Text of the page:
Who received India’s first Nobel Prize for physics?

Sir Chandrasekhara Venkata Raman was an Indian physicist known for his work in the field of light scattering. CV Raman was India's first physicist to win a Nobel Physics Prize in 1930 “for his work on the scattering of light and for the discovery of the effect named after him".

Nobel Prize-winning Sir CV. Raman is known for his pioneering work in Physics. India celebrates National Science Day on February 28 each year to mark the discovery of the Raman Effect on the day in 1928.

Sir Chandrasekhara Venkata Raman, also known as C.V. Raman, was a pioneering physicist. Born on November 7, 1888, he was a precocious child, who excelled in Physics during his student days at Presidency College, and later, at the University of Madras. He is best known for his discovery of the Raman Effect, which is a phenomenon of scattering of light that occurs when light passes through a transparent medium. This discovery revolutionised the field of spectroscopy and earned him the Nobel Prize in Physics in 1930.

Raman was born in Tiruchirapalli in Tamil Nadu. He showed an early aptitude for mathematics and science. He graduated from Presidency College in Madras with a degree in Physics and went on to work at the Indian Finance Service. However, he soon realised that his true passion was in Physics and left his job to pursue a career in research at the Indian Association for the Cultivation of Science. It was here that he was given an opportunity to mentor research scholars from several universities, including the University of Calcutta.

He was appointed as Director (first Indian) of the Indian Institute of Science, Bangalore, in 1933. In 1947, he was appointed the first National Professor of independent India. He retired from the Indian Institute in 1948. About a year later, he established the Raman Research Institute in Bangalore.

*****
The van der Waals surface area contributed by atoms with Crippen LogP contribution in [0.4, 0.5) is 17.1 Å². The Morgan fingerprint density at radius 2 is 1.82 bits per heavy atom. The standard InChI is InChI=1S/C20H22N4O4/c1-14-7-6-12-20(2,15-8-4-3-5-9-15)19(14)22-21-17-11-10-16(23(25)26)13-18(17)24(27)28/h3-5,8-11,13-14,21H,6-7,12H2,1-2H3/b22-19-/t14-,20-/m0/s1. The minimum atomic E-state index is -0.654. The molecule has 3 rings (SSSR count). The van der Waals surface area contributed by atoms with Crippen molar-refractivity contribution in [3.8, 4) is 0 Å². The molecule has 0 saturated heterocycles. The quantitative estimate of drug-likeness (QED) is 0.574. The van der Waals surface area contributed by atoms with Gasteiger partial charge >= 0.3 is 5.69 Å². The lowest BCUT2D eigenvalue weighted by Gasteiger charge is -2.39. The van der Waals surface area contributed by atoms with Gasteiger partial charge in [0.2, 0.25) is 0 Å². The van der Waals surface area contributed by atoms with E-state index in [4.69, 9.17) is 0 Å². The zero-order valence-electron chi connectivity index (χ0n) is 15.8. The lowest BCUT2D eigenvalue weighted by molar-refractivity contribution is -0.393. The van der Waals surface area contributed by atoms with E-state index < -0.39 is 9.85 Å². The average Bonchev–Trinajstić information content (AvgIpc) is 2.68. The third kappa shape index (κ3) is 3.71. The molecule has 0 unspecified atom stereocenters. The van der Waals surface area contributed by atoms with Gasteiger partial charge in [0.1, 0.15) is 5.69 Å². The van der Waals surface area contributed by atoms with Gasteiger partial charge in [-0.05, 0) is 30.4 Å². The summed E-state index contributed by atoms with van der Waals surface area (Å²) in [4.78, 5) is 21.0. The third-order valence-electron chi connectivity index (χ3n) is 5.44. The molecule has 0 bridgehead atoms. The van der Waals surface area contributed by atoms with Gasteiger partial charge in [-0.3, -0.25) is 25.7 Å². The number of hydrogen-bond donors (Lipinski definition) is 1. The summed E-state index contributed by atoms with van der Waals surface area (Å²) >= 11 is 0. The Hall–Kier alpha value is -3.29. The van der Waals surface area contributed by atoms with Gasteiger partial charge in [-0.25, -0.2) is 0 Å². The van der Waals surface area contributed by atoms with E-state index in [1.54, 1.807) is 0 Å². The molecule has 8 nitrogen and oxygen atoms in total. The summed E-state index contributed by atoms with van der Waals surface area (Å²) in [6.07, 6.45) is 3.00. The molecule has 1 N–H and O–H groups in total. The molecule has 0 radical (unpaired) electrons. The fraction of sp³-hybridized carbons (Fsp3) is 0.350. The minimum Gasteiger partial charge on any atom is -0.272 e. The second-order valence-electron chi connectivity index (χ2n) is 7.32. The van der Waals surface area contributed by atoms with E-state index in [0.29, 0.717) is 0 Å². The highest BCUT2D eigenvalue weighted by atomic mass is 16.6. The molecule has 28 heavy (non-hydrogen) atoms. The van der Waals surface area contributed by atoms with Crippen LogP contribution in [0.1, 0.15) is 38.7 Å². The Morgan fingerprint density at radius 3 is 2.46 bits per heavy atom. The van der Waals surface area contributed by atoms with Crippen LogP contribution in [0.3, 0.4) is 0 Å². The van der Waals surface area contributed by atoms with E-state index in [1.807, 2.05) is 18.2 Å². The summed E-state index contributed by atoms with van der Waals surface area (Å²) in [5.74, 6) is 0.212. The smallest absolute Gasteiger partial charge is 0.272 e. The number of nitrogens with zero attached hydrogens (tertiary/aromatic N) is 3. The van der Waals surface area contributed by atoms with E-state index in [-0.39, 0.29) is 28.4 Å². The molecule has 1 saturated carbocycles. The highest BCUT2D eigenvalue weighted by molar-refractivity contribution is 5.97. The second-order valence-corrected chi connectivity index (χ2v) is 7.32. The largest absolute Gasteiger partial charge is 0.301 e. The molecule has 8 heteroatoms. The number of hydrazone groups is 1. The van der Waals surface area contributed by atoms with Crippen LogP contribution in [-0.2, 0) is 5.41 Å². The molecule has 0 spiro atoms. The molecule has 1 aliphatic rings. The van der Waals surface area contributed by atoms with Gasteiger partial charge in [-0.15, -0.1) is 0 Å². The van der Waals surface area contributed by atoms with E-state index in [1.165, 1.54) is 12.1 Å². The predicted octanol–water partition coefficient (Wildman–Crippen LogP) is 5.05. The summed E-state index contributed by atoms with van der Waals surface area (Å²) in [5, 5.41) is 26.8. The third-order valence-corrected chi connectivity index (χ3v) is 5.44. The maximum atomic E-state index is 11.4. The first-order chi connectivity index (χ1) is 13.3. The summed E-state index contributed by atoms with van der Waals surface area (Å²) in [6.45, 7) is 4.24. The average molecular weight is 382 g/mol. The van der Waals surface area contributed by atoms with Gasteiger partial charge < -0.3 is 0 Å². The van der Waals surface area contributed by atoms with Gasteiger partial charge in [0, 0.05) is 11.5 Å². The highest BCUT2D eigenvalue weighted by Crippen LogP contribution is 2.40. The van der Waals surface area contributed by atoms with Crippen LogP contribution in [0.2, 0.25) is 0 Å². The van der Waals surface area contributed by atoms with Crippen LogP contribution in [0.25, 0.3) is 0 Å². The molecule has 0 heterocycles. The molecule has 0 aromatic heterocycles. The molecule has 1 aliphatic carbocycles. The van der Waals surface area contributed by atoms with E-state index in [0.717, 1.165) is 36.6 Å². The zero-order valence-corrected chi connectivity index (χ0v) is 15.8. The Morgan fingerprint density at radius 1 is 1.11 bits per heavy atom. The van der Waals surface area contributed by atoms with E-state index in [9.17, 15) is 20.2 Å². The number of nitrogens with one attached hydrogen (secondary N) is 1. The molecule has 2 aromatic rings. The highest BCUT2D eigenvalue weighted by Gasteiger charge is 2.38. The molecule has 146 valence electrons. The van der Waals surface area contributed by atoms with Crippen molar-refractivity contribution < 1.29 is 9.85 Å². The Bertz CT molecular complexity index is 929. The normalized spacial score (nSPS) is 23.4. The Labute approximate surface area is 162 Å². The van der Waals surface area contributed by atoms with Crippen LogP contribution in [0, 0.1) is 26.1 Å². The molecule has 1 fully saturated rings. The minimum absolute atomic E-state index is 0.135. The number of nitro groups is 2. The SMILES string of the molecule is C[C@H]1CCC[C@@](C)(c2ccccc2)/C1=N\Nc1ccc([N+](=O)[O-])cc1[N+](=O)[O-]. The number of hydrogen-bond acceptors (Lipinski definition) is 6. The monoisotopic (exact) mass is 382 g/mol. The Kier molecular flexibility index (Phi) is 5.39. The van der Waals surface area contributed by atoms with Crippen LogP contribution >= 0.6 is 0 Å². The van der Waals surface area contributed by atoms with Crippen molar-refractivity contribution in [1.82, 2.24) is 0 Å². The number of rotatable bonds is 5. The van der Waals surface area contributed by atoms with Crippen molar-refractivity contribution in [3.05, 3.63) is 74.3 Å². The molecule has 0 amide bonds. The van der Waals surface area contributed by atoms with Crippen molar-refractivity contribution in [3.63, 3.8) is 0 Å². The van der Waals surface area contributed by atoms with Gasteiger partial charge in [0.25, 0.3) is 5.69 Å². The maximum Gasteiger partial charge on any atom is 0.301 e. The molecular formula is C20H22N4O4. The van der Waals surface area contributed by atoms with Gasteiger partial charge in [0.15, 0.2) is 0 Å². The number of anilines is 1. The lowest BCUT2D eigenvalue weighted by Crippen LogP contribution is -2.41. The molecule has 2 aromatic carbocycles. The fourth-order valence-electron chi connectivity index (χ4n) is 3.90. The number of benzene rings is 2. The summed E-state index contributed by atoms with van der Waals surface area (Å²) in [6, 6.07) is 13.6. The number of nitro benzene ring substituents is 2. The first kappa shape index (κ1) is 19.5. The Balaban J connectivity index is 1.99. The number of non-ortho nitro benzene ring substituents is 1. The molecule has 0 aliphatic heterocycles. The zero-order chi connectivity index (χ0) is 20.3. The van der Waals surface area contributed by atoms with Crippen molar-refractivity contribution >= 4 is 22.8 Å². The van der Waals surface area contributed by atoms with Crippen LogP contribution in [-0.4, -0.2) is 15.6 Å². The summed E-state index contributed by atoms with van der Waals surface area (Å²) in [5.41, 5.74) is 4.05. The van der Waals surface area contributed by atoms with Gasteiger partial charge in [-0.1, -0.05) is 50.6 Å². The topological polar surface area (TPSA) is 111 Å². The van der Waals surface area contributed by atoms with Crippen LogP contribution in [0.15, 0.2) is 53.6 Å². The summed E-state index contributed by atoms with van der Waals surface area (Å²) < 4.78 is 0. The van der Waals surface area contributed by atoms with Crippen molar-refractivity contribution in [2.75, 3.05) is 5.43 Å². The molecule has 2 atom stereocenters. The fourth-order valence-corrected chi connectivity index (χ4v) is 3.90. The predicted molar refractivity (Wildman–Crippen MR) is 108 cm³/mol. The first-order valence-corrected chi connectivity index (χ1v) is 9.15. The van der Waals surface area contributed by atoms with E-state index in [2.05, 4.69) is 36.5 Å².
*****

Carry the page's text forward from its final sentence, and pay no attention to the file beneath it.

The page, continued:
Raman was not only a brilliant scientist, but also a visionary. He believed that science should be accessible to all people, regardless of their background or social status. He was instrumental in the founding of several science institutions. His aim was to encourage the study of science in India.

In addition to the Nobel Prize, Raman received many other honours and awards throughout his career. He was elected a Fellow of the Royal Society in London in 1924 and was conferred the knighthood by the British government in 1929. He also received numerous awards and honours from the Indian government, including the Bharat Ratna in 1954. India celebrates National Science Day on February 28 each year to mark the discovery of the Raman Effect on the day in 1928.

Raman passed away on November 21, 1970, at the age of 82. He is remembered as one of India's greatest scientists and is still widely celebrated as a pioneer in the field of physics. His legacy continues to inspire young scientists and researchers, who continue to build on his work to expand our understanding of the world around us.

Picture Credit : Google 

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